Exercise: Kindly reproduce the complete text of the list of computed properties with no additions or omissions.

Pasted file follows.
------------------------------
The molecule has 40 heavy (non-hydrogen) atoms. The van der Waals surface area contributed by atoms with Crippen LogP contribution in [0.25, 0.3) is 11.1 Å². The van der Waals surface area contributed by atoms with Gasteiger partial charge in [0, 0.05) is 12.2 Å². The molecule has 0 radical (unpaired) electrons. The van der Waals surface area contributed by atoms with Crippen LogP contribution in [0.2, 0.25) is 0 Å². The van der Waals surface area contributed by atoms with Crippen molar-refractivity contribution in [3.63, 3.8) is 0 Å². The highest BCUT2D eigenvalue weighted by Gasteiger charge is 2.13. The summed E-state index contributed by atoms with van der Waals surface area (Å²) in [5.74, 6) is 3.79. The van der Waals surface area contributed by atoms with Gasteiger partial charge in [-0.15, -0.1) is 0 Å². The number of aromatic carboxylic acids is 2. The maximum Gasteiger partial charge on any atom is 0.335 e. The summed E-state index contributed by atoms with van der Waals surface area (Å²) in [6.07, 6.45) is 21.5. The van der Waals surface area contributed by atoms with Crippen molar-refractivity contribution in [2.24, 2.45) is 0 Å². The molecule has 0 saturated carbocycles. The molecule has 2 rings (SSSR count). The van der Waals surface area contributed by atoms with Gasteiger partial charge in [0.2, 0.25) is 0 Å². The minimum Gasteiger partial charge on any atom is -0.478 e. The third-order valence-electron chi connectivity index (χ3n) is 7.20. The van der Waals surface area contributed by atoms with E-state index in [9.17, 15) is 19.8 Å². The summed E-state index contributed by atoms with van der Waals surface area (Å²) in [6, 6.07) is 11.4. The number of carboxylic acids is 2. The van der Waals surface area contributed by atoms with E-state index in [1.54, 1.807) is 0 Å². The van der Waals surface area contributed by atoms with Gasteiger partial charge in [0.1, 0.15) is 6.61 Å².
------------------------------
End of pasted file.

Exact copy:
The molecule has 40 heavy (non-hydrogen) atoms. The van der Waals surface area contributed by atoms with Crippen LogP contribution in [0.25, 0.3) is 11.1 Å². The van der Waals surface area contributed by atoms with Gasteiger partial charge in [0, 0.05) is 12.2 Å². The molecule has 0 radical (unpaired) electrons. The van der Waals surface area contributed by atoms with Crippen LogP contribution in [0.2, 0.25) is 0 Å². The van der Waals surface area contributed by atoms with Crippen molar-refractivity contribution in [3.63, 3.8) is 0 Å². The highest BCUT2D eigenvalue weighted by Gasteiger charge is 2.13. The summed E-state index contributed by atoms with van der Waals surface area (Å²) in [5.74, 6) is 3.79. The van der Waals surface area contributed by atoms with Gasteiger partial charge in [-0.15, -0.1) is 0 Å². The number of aromatic carboxylic acids is 2. The maximum Gasteiger partial charge on any atom is 0.335 e. The summed E-state index contributed by atoms with van der Waals surface area (Å²) in [6.07, 6.45) is 21.5. The van der Waals surface area contributed by atoms with Crippen molar-refractivity contribution in [2.24, 2.45) is 0 Å². The molecule has 0 saturated carbocycles. The molecule has 2 rings (SSSR count). The van der Waals surface area contributed by atoms with Gasteiger partial charge in [0.2, 0.25) is 0 Å². The minimum Gasteiger partial charge on any atom is -0.478 e. The third-order valence-electron chi connectivity index (χ3n) is 7.20. The van der Waals surface area contributed by atoms with E-state index in [9.17, 15) is 19.8 Å². The summed E-state index contributed by atoms with van der Waals surface area (Å²) in [6, 6.07) is 11.4. The number of carboxylic acids is 2. The van der Waals surface area contributed by atoms with E-state index in [1.54, 1.807) is 0 Å². The van der Waals surface area contributed by atoms with Gasteiger partial charge in [0.1, 0.15) is 6.61 Å².